DC Charter School Alliance Applauds DC Council for Supporting Students in 2023 Budget

May 24, 2022

Washington, DC – The DC Charter School Alliance applauds the DC Council for passing a strong 2023 budget that centers and supports students. The budget includes a number of priorities charter school leaders championed on behalf of students and families, particularly for adult students and students designated “at risk.”

“The budget is a critical component in accelerating learning equitably for students as we continue to weather the ongoing pandemic,” said DC Charter School Alliance Founding Executive Director Shannon Hodge.  “I’m grateful that the Council and Mayor Bowser are thinking boldly about the future of public education and making these investments in our students so they can receive a great education that prepares them for lifelong success.”

The Council today voted to raise the UPSFF by 5.87 percent, raise the adult foundation weight from 0.89 to 0.91, and create two new “at risk” concentration weights to the UPSFF to help better target funding to schools serving a higher number of students designated “at risk.” The budget also includes a critical 3.1 percent increase in funding for charter school facilities to ensure schools can continue to safely support in-person learning for students.

The Council also approved $8.6 million in pandemic supplemental funding to be distributed per student to charter schools. School-based mental health funding will go to the Department of Behavioral Health to ensure adequate funding to support access to a mental health provider in every school and for a cost study to determine the level of funding needed for future years. And, the Council approved $4.5 million for DC Health to expand school nursing services in charter schools and DCPS.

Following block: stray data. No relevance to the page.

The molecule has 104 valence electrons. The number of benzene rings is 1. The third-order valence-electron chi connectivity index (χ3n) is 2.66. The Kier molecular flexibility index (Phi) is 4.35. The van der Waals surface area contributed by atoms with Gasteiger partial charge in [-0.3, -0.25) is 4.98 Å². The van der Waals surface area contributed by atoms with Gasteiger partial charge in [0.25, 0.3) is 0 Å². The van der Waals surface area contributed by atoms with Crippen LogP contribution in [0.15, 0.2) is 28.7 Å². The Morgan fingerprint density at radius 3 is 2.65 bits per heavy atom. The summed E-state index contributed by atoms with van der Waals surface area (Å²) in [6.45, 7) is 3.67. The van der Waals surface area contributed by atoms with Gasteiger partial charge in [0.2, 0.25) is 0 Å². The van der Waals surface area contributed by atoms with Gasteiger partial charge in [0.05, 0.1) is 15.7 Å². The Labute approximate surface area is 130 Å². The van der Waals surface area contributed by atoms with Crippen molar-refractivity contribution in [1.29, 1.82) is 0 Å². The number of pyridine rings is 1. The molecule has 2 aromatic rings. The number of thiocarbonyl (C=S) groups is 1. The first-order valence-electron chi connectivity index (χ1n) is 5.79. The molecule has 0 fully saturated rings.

Finally, the Council also appropriated $300,000 to conduct a new comprehensive education adequacy study, which charter leaders have been calling for to produce the data and recommendations needed to craft good policy and make funding decisions.

Hodge continued, “We are grateful for Chairman Mendelson’s leadership and the Council’s willingness to listen and heed the calls of educators doing the work, from increasing funding for academics and facilities to ensuring policymakers have the data and recommendations needed to make sound decisions in the coming years. We look forward to working together to build the best urban education system in the country.”

The DC Charter School Alliance, along with the leaders of the 68 nonprofit organizations that operate more than 130 public charter schools and serve nearly half of all DC public school students, has consistently advocated to support continued, increased, and equitable investments in public education in a way that accelerates learning equitably—particularly for students most affected by pandemic-related hardships.